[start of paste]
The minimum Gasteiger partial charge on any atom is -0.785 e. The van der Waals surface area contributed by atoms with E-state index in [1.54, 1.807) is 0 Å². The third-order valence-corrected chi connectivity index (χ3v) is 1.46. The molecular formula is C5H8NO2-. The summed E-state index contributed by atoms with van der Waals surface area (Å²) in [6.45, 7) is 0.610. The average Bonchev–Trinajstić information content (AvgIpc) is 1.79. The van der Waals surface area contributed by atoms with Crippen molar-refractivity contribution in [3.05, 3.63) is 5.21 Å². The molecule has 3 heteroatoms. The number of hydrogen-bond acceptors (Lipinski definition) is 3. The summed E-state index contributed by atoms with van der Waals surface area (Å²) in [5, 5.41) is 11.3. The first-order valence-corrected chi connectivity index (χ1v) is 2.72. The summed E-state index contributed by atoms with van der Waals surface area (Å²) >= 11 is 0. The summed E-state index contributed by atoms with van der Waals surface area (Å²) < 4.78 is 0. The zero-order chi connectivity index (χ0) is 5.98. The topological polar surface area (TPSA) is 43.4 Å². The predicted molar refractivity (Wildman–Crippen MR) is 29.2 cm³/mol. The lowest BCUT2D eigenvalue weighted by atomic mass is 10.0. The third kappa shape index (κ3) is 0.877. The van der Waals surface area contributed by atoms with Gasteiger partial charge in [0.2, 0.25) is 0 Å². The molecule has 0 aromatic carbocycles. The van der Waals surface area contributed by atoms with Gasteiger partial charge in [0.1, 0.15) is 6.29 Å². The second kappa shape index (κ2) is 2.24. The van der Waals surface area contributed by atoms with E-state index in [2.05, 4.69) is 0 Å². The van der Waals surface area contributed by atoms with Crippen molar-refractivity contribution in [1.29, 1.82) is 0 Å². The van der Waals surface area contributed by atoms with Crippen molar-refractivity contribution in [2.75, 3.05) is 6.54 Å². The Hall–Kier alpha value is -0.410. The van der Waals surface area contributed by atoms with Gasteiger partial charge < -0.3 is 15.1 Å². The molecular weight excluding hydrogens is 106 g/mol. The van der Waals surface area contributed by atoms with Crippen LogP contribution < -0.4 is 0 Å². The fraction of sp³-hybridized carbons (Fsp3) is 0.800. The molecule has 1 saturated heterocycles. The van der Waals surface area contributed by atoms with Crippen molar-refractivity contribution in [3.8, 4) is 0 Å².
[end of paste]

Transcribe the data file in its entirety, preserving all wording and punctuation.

The minimum Gasteiger partial charge on any atom is -0.785 e. The van der Waals surface area contributed by atoms with E-state index in [1.54, 1.807) is 0 Å². The third-order valence-corrected chi connectivity index (χ3v) is 1.46. The molecular formula is C5H8NO2-. The summed E-state index contributed by atoms with van der Waals surface area (Å²) in [6.45, 7) is 0.610. The average Bonchev–Trinajstić information content (AvgIpc) is 1.79. The van der Waals surface area contributed by atoms with Crippen molar-refractivity contribution in [3.05, 3.63) is 5.21 Å². The molecule has 3 heteroatoms. The number of hydrogen-bond acceptors (Lipinski definition) is 3. The summed E-state index contributed by atoms with van der Waals surface area (Å²) in [5, 5.41) is 11.3. The first-order valence-corrected chi connectivity index (χ1v) is 2.72. The summed E-state index contributed by atoms with van der Waals surface area (Å²) >= 11 is 0. The summed E-state index contributed by atoms with van der Waals surface area (Å²) < 4.78 is 0. The zero-order chi connectivity index (χ0) is 5.98. The topological polar surface area (TPSA) is 43.4 Å². The predicted molar refractivity (Wildman–Crippen MR) is 29.2 cm³/mol. The lowest BCUT2D eigenvalue weighted by atomic mass is 10.0. The third kappa shape index (κ3) is 0.877. The van der Waals surface area contributed by atoms with Gasteiger partial charge in [0.2, 0.25) is 0 Å². The molecule has 0 aromatic carbocycles. The van der Waals surface area contributed by atoms with Gasteiger partial charge in [0.1, 0.15) is 6.29 Å². The second kappa shape index (κ2) is 2.24. The van der Waals surface area contributed by atoms with E-state index in [2.05, 4.69) is 0 Å². The van der Waals surface area contributed by atoms with Crippen molar-refractivity contribution in [1.29, 1.82) is 0 Å². The van der Waals surface area contributed by atoms with Crippen molar-refractivity contribution in [2.75, 3.05) is 6.54 Å². The Hall–Kier alpha value is -0.410. The van der Waals surface area contributed by atoms with Gasteiger partial charge < -0.3 is 15.1 Å². The molecular weight excluding hydrogens is 106 g/mol. The van der Waals surface area contributed by atoms with Crippen LogP contribution < -0.4 is 0 Å². The fraction of sp³-hybridized carbons (Fsp3) is 0.800. The molecule has 1 saturated heterocycles. The van der Waals surface area contributed by atoms with Crippen molar-refractivity contribution in [3.8, 4) is 0 Å².